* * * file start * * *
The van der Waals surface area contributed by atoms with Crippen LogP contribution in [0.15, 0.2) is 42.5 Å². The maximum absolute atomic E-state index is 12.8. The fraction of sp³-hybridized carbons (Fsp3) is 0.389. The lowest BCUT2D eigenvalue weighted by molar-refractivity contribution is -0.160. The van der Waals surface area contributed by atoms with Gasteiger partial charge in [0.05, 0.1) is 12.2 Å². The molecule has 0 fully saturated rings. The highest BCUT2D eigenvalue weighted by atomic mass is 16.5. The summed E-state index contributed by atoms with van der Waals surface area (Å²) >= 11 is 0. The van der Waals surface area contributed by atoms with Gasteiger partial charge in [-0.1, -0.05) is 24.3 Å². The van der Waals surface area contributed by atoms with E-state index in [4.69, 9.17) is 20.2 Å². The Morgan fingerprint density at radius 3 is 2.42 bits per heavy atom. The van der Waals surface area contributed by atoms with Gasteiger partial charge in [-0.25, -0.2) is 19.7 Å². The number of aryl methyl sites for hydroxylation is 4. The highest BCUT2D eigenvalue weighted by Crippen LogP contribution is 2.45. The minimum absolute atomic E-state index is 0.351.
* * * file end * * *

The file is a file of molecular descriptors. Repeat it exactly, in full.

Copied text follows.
The van der Waals surface area contributed by atoms with Crippen LogP contribution in [0.15, 0.2) is 42.5 Å². The maximum absolute atomic E-state index is 12.8. The fraction of sp³-hybridized carbons (Fsp3) is 0.389. The lowest BCUT2D eigenvalue weighted by molar-refractivity contribution is -0.160. The van der Waals surface area contributed by atoms with Gasteiger partial charge in [0.05, 0.1) is 12.2 Å². The molecule has 0 fully saturated rings. The highest BCUT2D eigenvalue weighted by atomic mass is 16.5. The summed E-state index contributed by atoms with van der Waals surface area (Å²) >= 11 is 0. The van der Waals surface area contributed by atoms with Gasteiger partial charge in [-0.1, -0.05) is 24.3 Å². The van der Waals surface area contributed by atoms with E-state index in [4.69, 9.17) is 20.2 Å². The Morgan fingerprint density at radius 3 is 2.42 bits per heavy atom. The van der Waals surface area contributed by atoms with Gasteiger partial charge in [-0.25, -0.2) is 19.7 Å². The number of aryl methyl sites for hydroxylation is 4. The highest BCUT2D eigenvalue weighted by Crippen LogP contribution is 2.45. The minimum absolute atomic E-state index is 0.351.